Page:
Having you ever been walking down the street or a parking lot, when a green-glint caught your eye -- and upon closer inspection: you are $20 richer!
Found Money! Kind of makes your whole day, hey?
Conversely, have you ever been in a rush, moving and rearranging stuff, and later find out to your chagrin: you are $20 lighter?
Lost Money! Kind of ruins your whole day, Dooh!
Well the thunder-struck residents of Washington are about to have several days like that second kind ... they are about to be $15,000,000 lighter:
by Brad Knickerbocker, Christian Science Monitor, yahoo.com -- May 25, 2013
[...]$15,000,000 just to "repair" the obsolete bridge -- NOT to make it "structurally sufficient." Talk about 'Lost Money'! Predictions for Round two, anyone?
[Washington state] Gov. Inslee, a former member of Congress who won the governorship last year, says it will cost $15 million to repair the bridge, which averages 71,000 vehicles a day. Meanwhile, other bridges crossing the Skagit have backed up traffic through residential and business areas.
While the Federal Highway Administration lists the bridge as "functionally obsolete” because it’s an old design, it had not been classified as structurally deficient.
'Infrastructure Jobs' are not an abstraction. They are real preventive action. They avoid the inevitable costs of repairs or replacement (or abandonment) by fixing those things are "deficient" and "dangerous."
'Infrastructure Jobs' save real money, and save real lives.
by David Cay Johnston, theDailyBeast.com -- May 25, 2013
Every day, cars and trucks carrying more than 200 million people cross over bridges in urban areas that remain in use even though they have exceeded their design life or are in such serious need of major repairs that engineers rate them as structurally deficient.
And it is not just outdated bridges that put lives at risk, as we saw three years ago when a natural-gas pipeline blew up an entire block in a San Francisco, killing eight residents, including a state employee who was investigating whether such aging equipment was safe.
Unless we rebuild and replace our aging infrastructure, it is just a matter of time until we have more such disasters, including another Johnstown Flood.
Right now, governments can borrow at the lowest interest rates in 700 years. Roughly 25 million people are involuntarily forced into part-time work, are looking for work, or have given up because they cannot find a job.
'Infrastructure Jobs' are not an abstraction. They are the difference between living with a backdrop of Lost versus Found Money!
And rarely has it been cheaper for us as a nation, to avoid losing our infrastructure shirts!
Here's an idea:
"A stitch in time saves nine."
Here's another: "Don't be penny-wise, but dollar-foolish"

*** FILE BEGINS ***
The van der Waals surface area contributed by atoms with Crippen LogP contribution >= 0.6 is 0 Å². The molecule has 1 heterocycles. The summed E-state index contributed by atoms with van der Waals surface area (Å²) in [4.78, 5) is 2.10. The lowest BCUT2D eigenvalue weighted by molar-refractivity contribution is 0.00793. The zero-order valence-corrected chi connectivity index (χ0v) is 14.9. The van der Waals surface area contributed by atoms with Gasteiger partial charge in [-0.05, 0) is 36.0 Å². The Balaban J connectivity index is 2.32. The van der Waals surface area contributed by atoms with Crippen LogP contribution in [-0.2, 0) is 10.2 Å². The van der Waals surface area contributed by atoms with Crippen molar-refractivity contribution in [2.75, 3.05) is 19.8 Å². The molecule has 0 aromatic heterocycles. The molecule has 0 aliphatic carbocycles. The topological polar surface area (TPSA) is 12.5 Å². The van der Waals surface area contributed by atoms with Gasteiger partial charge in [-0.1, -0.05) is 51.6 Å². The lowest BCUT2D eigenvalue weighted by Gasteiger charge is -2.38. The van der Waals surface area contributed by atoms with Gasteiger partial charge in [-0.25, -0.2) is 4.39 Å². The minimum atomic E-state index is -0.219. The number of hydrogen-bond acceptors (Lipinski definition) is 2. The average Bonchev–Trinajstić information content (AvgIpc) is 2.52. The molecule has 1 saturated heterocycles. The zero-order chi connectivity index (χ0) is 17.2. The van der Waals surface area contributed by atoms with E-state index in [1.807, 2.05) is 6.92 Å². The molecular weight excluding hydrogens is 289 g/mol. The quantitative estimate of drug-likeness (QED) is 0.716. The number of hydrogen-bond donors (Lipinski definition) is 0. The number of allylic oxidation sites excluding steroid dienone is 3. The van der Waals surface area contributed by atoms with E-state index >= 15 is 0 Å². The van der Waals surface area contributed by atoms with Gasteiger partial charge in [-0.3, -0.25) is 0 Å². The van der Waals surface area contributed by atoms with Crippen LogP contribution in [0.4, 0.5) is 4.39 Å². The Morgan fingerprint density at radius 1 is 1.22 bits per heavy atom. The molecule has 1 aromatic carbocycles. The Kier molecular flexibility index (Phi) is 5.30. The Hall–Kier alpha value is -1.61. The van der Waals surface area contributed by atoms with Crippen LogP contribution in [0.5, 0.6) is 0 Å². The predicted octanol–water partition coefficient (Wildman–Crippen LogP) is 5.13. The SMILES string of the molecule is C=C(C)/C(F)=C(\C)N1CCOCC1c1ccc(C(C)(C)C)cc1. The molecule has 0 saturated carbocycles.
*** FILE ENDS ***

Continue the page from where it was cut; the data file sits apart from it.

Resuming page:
Because sooner or later all those infrastructure "chickens will all come home to roost." And they sure look hungry.
Engineers call stuff "structurally deficient" for a reason -- they would usually like to fix it before "All Hell breaks loose ..."
Letter: The Corps flooded New Orleans
theadvocate.com -- May 24, 2013
Unfortunately, too many reporters continue to use “Katrina” as a short-hand reference to the devastation of New Orleans suffered after the storm. It is important, for many reasons, that this mischaracterization of the disaster not continue.
It is well-established, documented and verified by the courts that it was not Hurricane Katrina, but rather the U.S. Army Corps of Engineers, who is to blame for the failure of the levees that drowned the city. These facts can be checked out in several places online, including http://www.levees.org.
In the future, I hope that you will identify the correct circumstances when referring to the horrible disaster that befell New Orleans. It is important, because many other communities are at the mercy of the Corps of Engineers’ decisions, and they should know that they are potentially as vulnerable as New Orleans.
And what was the actual "$$$ $avings" from that persistent refusal to invest in Levee Infrastructure protecting New Orleans?
HurricaneKatrinaRelief.com -- FAQ
What was the total cost of Hurricane Katrina?
Hurricane Katrina cost the United States an estimated $110 billion in damages, which made it the costliest hurricane ever in US history.Assign a big chuck of the Lost Money $110,000,000,000 (with a B) -- to Infrastructure Neglect, not just the Hurricane. Katrina just exposed the short-sighted priorities of a Government that makes Procrastination: Job One!
'Hurricane Katrinas' will keep doing what they do. It is up to us to change.
Rarely has the price of investing in our collective futures been cheaper. And rarely has the refusal to do so, been more obstinate. Shoot some countries are "paying us" with negative interest rates -- to hold their money for them.
It's called "the flight to safety." Yet Republican refuse to recognize this profound "cost savings" opportunity -- to fix stuff that will need to be fixed ... Sooner or Later.
"Runways are NOT supposed to be Gooey."
by jamess -- Jul 27, 2012
You wouldn't drive a car forever without tune ups and changing the oil as recommended, so why do we so cavalierly do functionally the same thing -- postpone corrective actions -- when it comes to investing in our common "general welfare" ... as a society, and as a nation?
Maybe if we started called it 'Found Money' instead of 'Infrastructure Jobs' -- maybe then Republicans would care. Care about something besides their hollow deficit-slashing rhetoric ... with no thought to what ultimate price, their procrastination will extract?
Although I wouldn't bet on it, Republican becoming "Dollar-wise." Spend-thrift short-sighters can only see so far after all, usually just about to that next bend. And usually they only care about what that penny-wise Found Money means to them. And their sloganeering.